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LGBT Life in Saudi Arabia

This post was written by a gay man from Saudi Arabia. Their text has only been amended for grammatical correction.

"Luckily, men holding hands in Bedouin culture is not unusual in Gulf Cooperation Council Countries. And According to Russell Peters, men in India even hold pinky fingers.

Until recently, Saudi Arabia had moral police until 2016, similar to what England had during the Victorian Era, and also had segregated sections in restaurants and cafes; family section and single men’s section until 2019. So dating was much easier for LGBT lovebirds than it was for straight people.

Growing up as ‘skittles’ (rainbow generation) is very much different for teenagers now, than it was for my millennial generation. However, we were very much aware of it through Western pop-culture. Especially, when the ‘L Word’ boomed in college, lesbians rejoiced!

Most of us millennial's did not enter the scene until college in the late 2000s. We started meeting through dating sites prior to apps. However, some were obvious and went about casually. Luckily, tolerance at work and in public has been the norm since the 1990s. So, LGBT people don’t face discrimination unless they do something too controversial or offensive. My mom had lesbians with her group of friends and my aunt had gay pals.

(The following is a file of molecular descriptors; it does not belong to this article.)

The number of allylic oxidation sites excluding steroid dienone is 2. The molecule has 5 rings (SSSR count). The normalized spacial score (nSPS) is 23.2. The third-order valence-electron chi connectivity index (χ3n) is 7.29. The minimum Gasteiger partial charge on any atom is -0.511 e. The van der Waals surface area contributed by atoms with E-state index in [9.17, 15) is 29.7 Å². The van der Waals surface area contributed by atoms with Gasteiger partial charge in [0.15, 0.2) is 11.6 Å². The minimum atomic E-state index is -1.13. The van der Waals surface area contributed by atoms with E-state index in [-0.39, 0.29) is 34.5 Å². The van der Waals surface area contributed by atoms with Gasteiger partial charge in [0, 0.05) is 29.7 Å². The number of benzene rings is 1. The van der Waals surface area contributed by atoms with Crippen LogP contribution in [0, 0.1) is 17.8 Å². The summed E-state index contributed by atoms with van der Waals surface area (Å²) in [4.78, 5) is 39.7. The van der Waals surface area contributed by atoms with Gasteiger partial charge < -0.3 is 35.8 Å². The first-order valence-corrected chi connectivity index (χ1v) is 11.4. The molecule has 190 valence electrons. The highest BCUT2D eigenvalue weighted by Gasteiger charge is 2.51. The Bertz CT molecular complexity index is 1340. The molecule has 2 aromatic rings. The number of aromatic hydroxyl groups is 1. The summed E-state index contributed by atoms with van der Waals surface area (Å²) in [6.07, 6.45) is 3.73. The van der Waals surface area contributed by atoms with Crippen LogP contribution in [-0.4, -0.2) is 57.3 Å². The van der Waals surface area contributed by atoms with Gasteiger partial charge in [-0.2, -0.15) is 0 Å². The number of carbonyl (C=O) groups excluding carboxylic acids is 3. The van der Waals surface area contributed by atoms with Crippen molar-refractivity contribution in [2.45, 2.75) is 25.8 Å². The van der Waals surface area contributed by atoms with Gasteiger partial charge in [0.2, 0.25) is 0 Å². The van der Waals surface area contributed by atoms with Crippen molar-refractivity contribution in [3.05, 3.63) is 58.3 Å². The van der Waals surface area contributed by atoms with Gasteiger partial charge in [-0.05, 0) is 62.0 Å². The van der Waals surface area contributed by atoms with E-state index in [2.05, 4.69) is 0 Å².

“Don’t ask, don’t tell” policy is highly practised here. Cross-dressing lesbians in college got away with it as “tomboys” but we all saw the elephants in the room. Guys who slightly cross-dressed were judged and passively alienated. They eventually moved abroad for college. Hence, the King Abdullah Scholarship was and still is an opportunity for LGBT youth to study abroad and be themselves. Under the same policy, unmarried men and women around the age of 40+ are automatically classified as LGBT without giving them the benefit of the doubt. Luckily this ‘Sheng nu’ state of mind is subsiding.

As we millennial's got older and more mature, LGBT moved from tolerance to acceptance within trusted circles of straight friends and family.

The national and religious stance is the same as Russia in terms of legalities and social norms. So public displays of acts such as celebration, marriage, gender change and affection… are considered crimes and would result in jail."

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